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    What I learned from The Independent today:

    Apparently, Tracey Emin’s fifteen minutes aren’t blessedly over as I’d thought. Sheesh.

    There’s also this (via Gay News and leading to an interview that’s summarized in the original publication here) a piece on a former minister under the conservative UK administrations in the ’80s:

    Francis Maude, the chairman of the Conservative Party, has said that the homophobic attitude of the Thatcher government contributed to the death of his brother from Aids.

    Mr Maude, who served as a minister under Margaret Thatcher and John Major, said he regretted voting for the now-repealed Section 28, which banned councils from promoting homosexuality. [He explains a little further later on: “Some local authorities were actively promoting homosexuality to school children at a time when gay sex under the age of 21 was illegal.”–SRK] “In hindsight a mistake, I voted for it, I was a minister,” he said.

    “The gay scene in London in the 1980s was quite aggressively promiscuous and I think if society generally and the government I served in had been more willing to recognise gay people then there would have been less of that problem.”

    He added: “A lot of people like my brother would not have succumbed to HIV and lost their lives.”

    I’m always of two minds when people say stuff like this. On the one hand, yes, people whose moral code says that gays should be outcasts have to behave as they believe, but then they’re not exactly in a position to point to statistics about self-destructive behavior and trumpet that they show something inherently screwed-up about homosexuality. Cutting people off from civilizing institutions and social structures is hardly a way to find out whether they’re capable of civilized behavior.

    On the other…Maude is a powerful politician, not just a prominent private citizen who misses his brother, and I wish politicians were able to display more of a sense of context about these things. We’re talking about the aftermath of the Sexual Revolution, the promiscuity of which caused plenty of problems for straight people, too, despite their being accepted by society. Besides which, immoderate behavior is hardly an inevitable response to being reviled–whatever happened to “living well is the best revenge”? I want more acceptance of gays, obviously, and I find Maude’s change of heart on the topic very moving. It’s just that using AIDS to argue for it always seems to have, hovering in there somwhere, an implication that straight people need to be especially nurturing and gentle toward us because, you know, look what we went and did when they weren’t the last time. That’s not the way you talk about people you regard as adults and equals.

    5 Responses to “Ministering”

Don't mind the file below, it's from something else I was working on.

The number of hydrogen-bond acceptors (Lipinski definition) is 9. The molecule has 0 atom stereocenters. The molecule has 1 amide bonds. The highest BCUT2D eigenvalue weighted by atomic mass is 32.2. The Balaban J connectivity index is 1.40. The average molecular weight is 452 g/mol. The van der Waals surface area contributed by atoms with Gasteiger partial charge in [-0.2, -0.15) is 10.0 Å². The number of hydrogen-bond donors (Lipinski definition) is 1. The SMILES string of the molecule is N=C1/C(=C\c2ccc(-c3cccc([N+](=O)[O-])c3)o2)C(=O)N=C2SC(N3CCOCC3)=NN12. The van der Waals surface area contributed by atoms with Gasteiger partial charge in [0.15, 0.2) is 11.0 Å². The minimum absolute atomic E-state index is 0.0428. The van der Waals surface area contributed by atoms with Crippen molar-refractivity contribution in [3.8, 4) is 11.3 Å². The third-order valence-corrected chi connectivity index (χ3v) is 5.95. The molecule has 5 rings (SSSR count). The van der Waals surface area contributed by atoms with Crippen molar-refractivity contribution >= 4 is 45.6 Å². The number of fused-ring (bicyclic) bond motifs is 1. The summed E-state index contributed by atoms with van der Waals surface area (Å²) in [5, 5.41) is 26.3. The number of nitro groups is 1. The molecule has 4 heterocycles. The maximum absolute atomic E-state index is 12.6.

1. Alan says:

      Speaking of which, I’m not sure if you’ve seen it, but Ace of Spades found a really cool article about not just a potential new AIDS killer, but a superdrug that could take out pretty much anything.

      Sounds too good to be true, really, but I hope that’s not the case.

    2. Janis Gore says:

      It’s hard to factor what happened in the ’80’s to gays because that was when AIDS hit the streets.

      Most of the people I know or know of, and that runs to about three dozen, who died of AIDS contracted it during a time when the danger was hardly known.

      In the US, AIDS hit in about, what 1983? Many people were exposed before they knew much about what it was.

      Sure promiscuity was a factor. I’m not proud to say that I ran some risks, too. But not after the general alert.

    3. Sean Kinsell says:

      Alan, thanks for the link. Certainly looks promising at this stage.

      Janis, I know that I run a risk by opining about these things when I wasn’t around. Well, I was around, but I was in secondary school. Anyway, I know that AIDS wasn’t known to be an STD until ’83 or so. At the same time, a lot of people gambled with immoderate living. There are people who screw themselves and their families over with too much booze, too much betting on horses, or too much overtime at the office. Over-indulgence in any one of life’s satisfactions tends to get you into trouble; that’s why traditional wisdom in every culture I’m familiar with stresses moderation.

      I’m not condemning people. It’s tragic that so many guys didn’t know, in concrete terms, what risk they were taking. But they made unconventional choices and took the consequences like free adults. I think it’s a little demeaning to say that if society had just loved them more, they would have behaved differently. That’s not possible to know.

    4. Janis Gore says:

      I’m supporting your point.

      It was a generally immoderate time of living. Many people ran risks in many ways. My husband’s ex-wife slept with his best friend in that era. Not before he had run out on her with some girl whose whole name he can’t remember. That led to divorce in 1984. We all were physically and psychically screwed up.

      It was a period of liberation and we didn’t know how to handle it.

      Much as the minister might mind now, all of us were awry.

      When all comes down to the ground, I can’t be more lucky or happier than to have my brother coming to help celebrate my birthday tomorrow.

      He should’ve gone, too. He happened upon the man he loved in 1982.

    5. Sean Kinsell says:

      Oh. I read your first comment two or three times and couldn’t decide whether you were agreeing or gently chiding me for being such a hard-ass.

      Happy birthday, BTW.

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